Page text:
Usually couples find each other within two or three minutes. But inexperienced dancers want to hear rhythm, speed, and style first, or need some help in the form of a short announcement.
  8. tsb

    tsb Well-Known Member

    i more or less echo the sentiments previously expressed in terms of tempo/duration/etc. and add the following clarifications drawn from my experience as a paid DJ:

    everyone dances for different reasons. it follows that what appeals to any given individual musically may not appeal to the person dancing next to them. i have playlists that are well received by those with more of a musical background (i have both classical & jazz training) that result in a corresponding lack of affinity by a different segment of the dance community that is primarily beat driven and would dance as lyrically if they were listening to a metronome. and vice versa. it just is what it is. i would recommend going to the greatest common denominator which in IMO would be more clearly defined beats vs. adding syncopated rhythms or counter-melodies that might confuse a portion of the crowd. for example: for your chacha's, include a 4&1 ostinato rhythm in the percussion to help dancers identify where the "cha-cha-cha" occurs in the timing. more legato phrasing would be preferable for waltz, less so for foxtrot, and actually more staccato phrasing for tango. no segues - people want time to find another partner for the next dance. that kind of thing. better yet, find a generic ballroom dance music CD and use those arrangements as templates.
  9. piimapoika

    piimapoika Member

    I agree that introductions must be short and give some idea of what is coming. Jealousy, as written by Jakob Gade, has a very long intro that sounds nothing like the tango which eventually follows, and most dance orchestras substitute their own.

    The only marches I have ever heard in a ballroom are for sequence dances such as the Boston Two Step, Military Two Step, etc. For sequence dances an intro is an absolute necessity, so that everybody knows where the start point is and can all start together. Furthermore, music for sequence dancing must stick to sequence as well as tempo.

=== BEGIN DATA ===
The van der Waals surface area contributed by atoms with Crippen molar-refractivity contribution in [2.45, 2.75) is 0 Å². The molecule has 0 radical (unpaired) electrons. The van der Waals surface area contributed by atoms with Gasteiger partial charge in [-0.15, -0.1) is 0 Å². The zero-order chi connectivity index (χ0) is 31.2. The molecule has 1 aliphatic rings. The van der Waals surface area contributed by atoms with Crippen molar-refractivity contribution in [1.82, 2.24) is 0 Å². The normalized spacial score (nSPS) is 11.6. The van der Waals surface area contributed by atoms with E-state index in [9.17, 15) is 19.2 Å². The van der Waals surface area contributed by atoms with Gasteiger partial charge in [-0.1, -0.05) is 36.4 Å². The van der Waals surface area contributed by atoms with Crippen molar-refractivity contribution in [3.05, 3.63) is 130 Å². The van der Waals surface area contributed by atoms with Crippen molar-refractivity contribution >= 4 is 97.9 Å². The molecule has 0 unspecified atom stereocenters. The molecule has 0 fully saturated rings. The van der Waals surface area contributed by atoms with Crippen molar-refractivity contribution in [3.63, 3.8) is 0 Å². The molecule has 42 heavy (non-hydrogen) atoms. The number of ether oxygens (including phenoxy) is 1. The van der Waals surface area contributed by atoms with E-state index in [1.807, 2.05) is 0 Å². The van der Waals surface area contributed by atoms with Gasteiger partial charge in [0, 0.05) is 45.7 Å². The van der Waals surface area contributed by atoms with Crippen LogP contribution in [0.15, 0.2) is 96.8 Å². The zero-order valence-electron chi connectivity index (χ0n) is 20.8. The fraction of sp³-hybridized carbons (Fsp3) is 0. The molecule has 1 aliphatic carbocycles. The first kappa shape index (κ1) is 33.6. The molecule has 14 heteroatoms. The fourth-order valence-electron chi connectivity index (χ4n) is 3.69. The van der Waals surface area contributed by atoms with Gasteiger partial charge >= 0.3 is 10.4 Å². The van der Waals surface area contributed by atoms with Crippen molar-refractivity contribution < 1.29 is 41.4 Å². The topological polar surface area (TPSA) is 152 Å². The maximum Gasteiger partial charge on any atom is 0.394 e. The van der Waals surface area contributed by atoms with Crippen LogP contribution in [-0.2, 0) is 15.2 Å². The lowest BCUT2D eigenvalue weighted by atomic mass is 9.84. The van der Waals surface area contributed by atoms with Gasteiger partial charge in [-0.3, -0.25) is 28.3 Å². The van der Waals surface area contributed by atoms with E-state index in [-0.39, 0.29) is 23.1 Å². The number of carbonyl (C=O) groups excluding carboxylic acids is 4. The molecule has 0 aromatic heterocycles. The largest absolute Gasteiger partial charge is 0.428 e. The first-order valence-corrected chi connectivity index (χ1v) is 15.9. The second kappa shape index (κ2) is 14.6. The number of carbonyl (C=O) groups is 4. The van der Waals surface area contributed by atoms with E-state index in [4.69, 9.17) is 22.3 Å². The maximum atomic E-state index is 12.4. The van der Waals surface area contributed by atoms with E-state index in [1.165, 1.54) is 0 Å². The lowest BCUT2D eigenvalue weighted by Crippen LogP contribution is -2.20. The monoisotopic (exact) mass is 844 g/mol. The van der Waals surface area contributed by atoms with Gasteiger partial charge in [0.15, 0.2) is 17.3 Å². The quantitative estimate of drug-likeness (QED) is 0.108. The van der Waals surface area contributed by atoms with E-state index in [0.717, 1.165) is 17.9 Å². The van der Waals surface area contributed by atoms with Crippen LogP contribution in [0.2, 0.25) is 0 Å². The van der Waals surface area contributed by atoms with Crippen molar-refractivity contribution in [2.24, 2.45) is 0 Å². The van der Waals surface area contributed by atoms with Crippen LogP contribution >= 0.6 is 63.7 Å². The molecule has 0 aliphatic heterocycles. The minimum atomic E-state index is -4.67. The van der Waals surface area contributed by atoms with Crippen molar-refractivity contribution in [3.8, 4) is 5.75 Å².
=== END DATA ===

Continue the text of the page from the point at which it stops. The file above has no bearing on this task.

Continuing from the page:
I would forget about the pasodoble altogether. I learned it in 1962, and since then I have heard it played twice at ordinary social dances, both times as part of a "round the world" mixer dance and lasting about 30 seconds.

    I would expect to hear dances played in pairs: two waltzes, two quicksteps, etc. This is probably a European thing. In Argentina they play "tandas" of 4 or 5. Ask the organisers what they want.

    No need to worry about particular tunes. El Choclo is a fine tango, and Anything Goes is a great quickstep, but nobody will complain about their absence as long as they get some good tangos and quicksteps.
  10. bia

    bia Well-Known Member

    I just want to chime in with the uncertainty about marches. We have now heard from dancers in Australia and the UK who do sequence dances (all couples doing the same moves at the same time) to marches, but since you're in the US, I'm not sure whether or not the same things apply. Personally, I've never been at a social dance that included marches. So that's one that you might want to ask the organizer about, to get a clearer idea of what they're looking for.
  11. bia

    bia Well-Known Member

    One other logistical thing to clear with the organizer: sometimes there are playlists printed out and distributed telling which songs and dances will be played in which order. This can be nice for dancers to plan out their dancing, though only very beginning dancers will depend on it to know which dance to do. In the city I used to live in, no one ever provided playlists; in my new home, they almost always do. So you might want to check what the convention is where you are.